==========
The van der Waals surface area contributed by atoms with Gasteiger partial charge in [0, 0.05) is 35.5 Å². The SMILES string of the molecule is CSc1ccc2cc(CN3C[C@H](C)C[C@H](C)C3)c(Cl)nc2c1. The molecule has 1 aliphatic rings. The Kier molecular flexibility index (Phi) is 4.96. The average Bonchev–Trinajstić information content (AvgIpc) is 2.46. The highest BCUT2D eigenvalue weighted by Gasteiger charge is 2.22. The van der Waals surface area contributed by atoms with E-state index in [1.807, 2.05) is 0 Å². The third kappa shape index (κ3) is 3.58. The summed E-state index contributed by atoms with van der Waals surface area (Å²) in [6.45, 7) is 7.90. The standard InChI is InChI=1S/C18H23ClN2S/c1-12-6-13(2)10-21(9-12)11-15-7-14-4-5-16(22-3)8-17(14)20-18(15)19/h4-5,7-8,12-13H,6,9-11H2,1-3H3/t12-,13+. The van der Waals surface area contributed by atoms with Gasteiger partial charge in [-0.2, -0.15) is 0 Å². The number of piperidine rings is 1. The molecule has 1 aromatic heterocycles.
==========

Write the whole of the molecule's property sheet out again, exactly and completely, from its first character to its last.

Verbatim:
The van der Waals surface area contributed by atoms with Gasteiger partial charge in [0, 0.05) is 35.5 Å². The SMILES string of the molecule is CSc1ccc2cc(CN3C[C@H](C)C[C@H](C)C3)c(Cl)nc2c1. The molecule has 1 aliphatic rings. The Kier molecular flexibility index (Phi) is 4.96. The average Bonchev–Trinajstić information content (AvgIpc) is 2.46. The highest BCUT2D eigenvalue weighted by Gasteiger charge is 2.22. The van der Waals surface area contributed by atoms with E-state index in [1.807, 2.05) is 0 Å². The third kappa shape index (κ3) is 3.58. The summed E-state index contributed by atoms with van der Waals surface area (Å²) in [6.45, 7) is 7.90. The standard InChI is InChI=1S/C18H23ClN2S/c1-12-6-13(2)10-21(9-12)11-15-7-14-4-5-16(22-3)8-17(14)20-18(15)19/h4-5,7-8,12-13H,6,9-11H2,1-3H3/t12-,13+. The van der Waals surface area contributed by atoms with Gasteiger partial charge in [-0.2, -0.15) is 0 Å². The number of piperidine rings is 1. The molecule has 1 aromatic heterocycles.